Move As If Women Are Half the World and You Are Part of Something Larger

“One of the things we press on [children] is competition. You know, because we have so much bought into the idea that competition is a law of nature… And the only source of creativity. And incidentally, that is not a true biological fact. There is competition in — as part of evolutionary process, but there’s a tremendous amount of cooperation also involved, even at the cellular level… for millions of years, every cell in every leaf is actually a cooperative enterprise.” -Mary Catherine Bateson

Every time I hear the phrase “the future of work”, all I can think is that I don’t want to talk about artificial intelligence or virtual reality until the world starts taking women seriously. By this, I mean being willing to follow the leadership of women, especially women of color, rather than simply including women in dominant systems.

I don’t want to talk about design thinking or human-centered design or participatory leadership or any number of organizational change or problem solving methodologies either unless we’re talking about women, too.

And I don’t want to talk about cell phones or apps. My phone was likely made using child labor from Congo and Steve Jobs treated his employees horribly. I don’t care if he was a genius. And anyway, he couldn’t figure out socially responsible supply chains. We all have more work to do.

When you can’t hear the voices on the margins who are talking about issues of equity and justice, then of course there are so many other things to talk about. So while women’s leadership initiatives within organizations (or industries or cities) are good, I remain so much more interested in people of all genders working together to create new feminist “systems of influence.” This is where I try to put my own energy. I’m interested in what happens at the intersection of gender justice and “living systems”, as in the kind of open, emergent, unpredictable, self-organizing (and highly organized!) systems you see in nature. Nature — being as resilient as it is — I think can help us be better people, teammates, and team-to-team system level players as we aim to create more equitable and just systems. (I’m especially interested in that last idea since we have been trained so well in the U.S. to compete even when the context tells us that competition makes no sense).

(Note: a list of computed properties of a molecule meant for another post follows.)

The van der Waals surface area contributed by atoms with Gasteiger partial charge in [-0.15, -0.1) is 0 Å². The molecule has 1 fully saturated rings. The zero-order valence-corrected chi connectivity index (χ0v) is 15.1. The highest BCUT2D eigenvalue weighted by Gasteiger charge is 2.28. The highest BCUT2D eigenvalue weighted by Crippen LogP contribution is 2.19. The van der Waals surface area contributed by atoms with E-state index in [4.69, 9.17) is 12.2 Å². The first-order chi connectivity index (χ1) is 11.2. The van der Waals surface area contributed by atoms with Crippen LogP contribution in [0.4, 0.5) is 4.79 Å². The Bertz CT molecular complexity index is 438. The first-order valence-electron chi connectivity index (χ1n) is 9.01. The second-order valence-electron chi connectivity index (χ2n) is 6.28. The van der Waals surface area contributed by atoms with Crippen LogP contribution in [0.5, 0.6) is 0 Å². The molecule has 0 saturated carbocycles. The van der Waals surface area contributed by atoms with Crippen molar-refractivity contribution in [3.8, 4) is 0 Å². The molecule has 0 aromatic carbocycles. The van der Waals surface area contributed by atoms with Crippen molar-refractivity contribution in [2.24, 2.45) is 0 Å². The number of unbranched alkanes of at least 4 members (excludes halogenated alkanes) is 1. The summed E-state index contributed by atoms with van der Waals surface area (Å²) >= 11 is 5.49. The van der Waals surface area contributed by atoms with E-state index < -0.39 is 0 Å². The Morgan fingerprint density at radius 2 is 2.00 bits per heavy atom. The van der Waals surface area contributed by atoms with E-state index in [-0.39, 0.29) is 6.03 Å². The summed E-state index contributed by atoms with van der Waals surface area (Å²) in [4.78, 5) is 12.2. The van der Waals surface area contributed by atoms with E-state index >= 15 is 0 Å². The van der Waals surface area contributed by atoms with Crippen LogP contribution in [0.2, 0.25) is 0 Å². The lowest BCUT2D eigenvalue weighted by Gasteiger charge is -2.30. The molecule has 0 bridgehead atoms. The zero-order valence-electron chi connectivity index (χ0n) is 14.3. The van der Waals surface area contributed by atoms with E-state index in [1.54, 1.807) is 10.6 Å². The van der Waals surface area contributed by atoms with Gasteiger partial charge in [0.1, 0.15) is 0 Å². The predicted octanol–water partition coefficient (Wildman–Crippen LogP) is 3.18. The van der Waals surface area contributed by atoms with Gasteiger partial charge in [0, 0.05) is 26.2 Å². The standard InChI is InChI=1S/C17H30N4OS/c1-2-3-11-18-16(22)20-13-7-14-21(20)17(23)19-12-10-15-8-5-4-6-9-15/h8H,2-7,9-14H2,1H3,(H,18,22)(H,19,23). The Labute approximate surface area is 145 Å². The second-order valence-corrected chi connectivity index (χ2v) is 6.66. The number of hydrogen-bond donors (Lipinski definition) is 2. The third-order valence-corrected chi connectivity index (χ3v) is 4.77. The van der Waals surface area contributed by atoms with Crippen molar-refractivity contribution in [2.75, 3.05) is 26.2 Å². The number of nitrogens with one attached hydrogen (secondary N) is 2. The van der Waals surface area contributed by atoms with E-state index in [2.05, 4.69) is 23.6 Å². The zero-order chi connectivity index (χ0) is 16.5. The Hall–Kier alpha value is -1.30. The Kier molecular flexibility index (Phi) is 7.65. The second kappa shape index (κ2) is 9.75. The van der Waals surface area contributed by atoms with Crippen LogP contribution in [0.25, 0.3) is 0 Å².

If we want to take on big systems, the idea is, we have look at our practices for working within systems and relating with each other. From nature, we can learn new, more generative practices and behaviors and then make those ways of working more visible.

To begin to understand how living systems work, I like Donnella Meadows’ Thinking in Systems. I also like Kate Raworth’s definition of a system from her book Doughnut Economics:

“What is a system? Simply a set of things that are interconnected in way that produce distinct patterns of behavior — be they cells in an organism, protestors in a crowd, birds in a flock, members of a family or banks in a financial network. And it is the relationship between the individual parts — shaped by their stocks and flows, feedbacks, and delay — that give rise to their emergent behavior.”

As for how to work with emergence in our communities and institutions, I always go back to what I first learned at The Berkana Institute about how just like in nature, old systems die and new systems emerge through the self-organization of people who sense what is needed next. (See “Lifecycle of Emergence” by Deborah Frieze and Margaret Wheatley). New systems become powerful when people connect around shared purpose across organizations and fields to co-develop what’s next (much easier said than done even though we still do it all the time… good for us!).

And in working toward justice from a living systems perspective, adrienne maree brown is ahead of so many of us on this. In her book Emergent Strategy, she writes about the connection between living systems and justice explicitly: